This will make it easier to find viable sites for data centers.
Data centers that can operate on intermittent internet connections. Since most of the tasks needed are compute intensive, they typically are asking for a computer to solve a puzzle. Be it render a video (solve math to show light reflections) or find a new drug (solve math to evaluate molecules, etc.), these tasks typically receive data, then get to work. Once they are done, they return a relatively, simple answer.
Remember the picture of the blackhole?
That was 5 petabytes of data. That’s approximately 1 MILLION hours of 1080p HD video, and the output of all of that can be summarized (compressed) as an incredible image (and of course a ton of incredibly useful data). This is the type of scale we’re talking about here. Compound that with high-speed satellite internet being launched like starlink, a constellation of Very Low Earth Orbit satellites, that will shower the entire planet with fast internet.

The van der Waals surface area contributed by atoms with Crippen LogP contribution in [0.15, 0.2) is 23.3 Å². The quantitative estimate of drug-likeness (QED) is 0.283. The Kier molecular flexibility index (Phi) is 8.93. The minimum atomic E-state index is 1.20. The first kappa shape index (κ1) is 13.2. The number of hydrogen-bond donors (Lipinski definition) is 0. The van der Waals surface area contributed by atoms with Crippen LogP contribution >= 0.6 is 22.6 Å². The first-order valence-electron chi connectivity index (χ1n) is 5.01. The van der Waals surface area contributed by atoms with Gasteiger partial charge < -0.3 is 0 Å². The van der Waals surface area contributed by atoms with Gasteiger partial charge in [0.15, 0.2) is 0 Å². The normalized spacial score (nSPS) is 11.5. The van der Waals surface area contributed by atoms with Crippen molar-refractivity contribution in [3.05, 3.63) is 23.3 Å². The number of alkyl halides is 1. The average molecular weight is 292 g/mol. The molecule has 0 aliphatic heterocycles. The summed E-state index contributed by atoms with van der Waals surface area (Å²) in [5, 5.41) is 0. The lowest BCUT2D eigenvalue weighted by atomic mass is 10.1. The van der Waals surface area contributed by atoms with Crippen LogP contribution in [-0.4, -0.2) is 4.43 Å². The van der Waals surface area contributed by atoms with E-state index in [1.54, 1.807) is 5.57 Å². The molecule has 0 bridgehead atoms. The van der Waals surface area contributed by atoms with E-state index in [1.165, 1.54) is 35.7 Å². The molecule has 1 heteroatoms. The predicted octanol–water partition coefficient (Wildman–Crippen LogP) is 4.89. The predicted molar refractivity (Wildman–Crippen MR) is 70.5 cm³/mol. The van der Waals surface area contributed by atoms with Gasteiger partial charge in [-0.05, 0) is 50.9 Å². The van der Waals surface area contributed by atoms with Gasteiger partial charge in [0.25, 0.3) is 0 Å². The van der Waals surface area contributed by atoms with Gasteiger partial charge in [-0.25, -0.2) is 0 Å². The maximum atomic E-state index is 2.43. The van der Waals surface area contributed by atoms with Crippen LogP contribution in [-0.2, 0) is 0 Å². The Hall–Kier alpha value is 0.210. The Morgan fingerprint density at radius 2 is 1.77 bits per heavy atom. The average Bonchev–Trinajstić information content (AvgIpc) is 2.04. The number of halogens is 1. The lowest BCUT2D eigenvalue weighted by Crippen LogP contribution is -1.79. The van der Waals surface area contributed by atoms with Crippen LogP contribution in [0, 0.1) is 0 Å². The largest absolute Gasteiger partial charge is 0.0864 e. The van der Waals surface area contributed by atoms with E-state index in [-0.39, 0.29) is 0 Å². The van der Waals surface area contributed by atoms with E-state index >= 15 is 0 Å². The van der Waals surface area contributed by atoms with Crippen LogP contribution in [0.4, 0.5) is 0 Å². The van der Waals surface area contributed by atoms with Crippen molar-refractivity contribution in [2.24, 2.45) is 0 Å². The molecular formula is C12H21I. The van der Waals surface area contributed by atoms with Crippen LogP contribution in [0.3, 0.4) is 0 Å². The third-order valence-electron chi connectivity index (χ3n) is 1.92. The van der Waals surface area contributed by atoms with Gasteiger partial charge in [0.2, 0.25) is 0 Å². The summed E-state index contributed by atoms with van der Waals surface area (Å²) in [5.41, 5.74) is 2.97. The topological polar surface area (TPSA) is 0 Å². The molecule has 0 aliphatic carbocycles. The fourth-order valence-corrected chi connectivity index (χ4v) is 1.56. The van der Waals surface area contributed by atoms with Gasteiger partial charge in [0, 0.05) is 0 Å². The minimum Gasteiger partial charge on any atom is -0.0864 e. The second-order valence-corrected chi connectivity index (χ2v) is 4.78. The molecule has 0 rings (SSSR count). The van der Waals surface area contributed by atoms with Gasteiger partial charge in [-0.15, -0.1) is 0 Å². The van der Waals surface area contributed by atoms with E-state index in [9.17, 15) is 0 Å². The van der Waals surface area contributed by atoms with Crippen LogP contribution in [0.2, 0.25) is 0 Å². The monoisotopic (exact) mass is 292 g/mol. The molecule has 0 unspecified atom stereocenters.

This will make it easier to find viable sites for data centers.
The real kicker here, however, is compatibility with intermittent energy. Current data centers need incredible uptime to maintain performance. Uptime is defined by a data center operating under nominal conditions (clean power and clean internet). So, a significant amount of money is spent on battery storage backups and rent due to being in close proximity to very clean power and internet.
What if, when there was extra energy, the computers would spin up and process very fast? What if, when there was no energy, instead of wasting dollars to maintain clean energy, you just shut down the computer?
That’s the game plan. To make a data center that can operate on a variable, off-grid energy.
These factors combined mean these new data centers can effectively be located anywhere.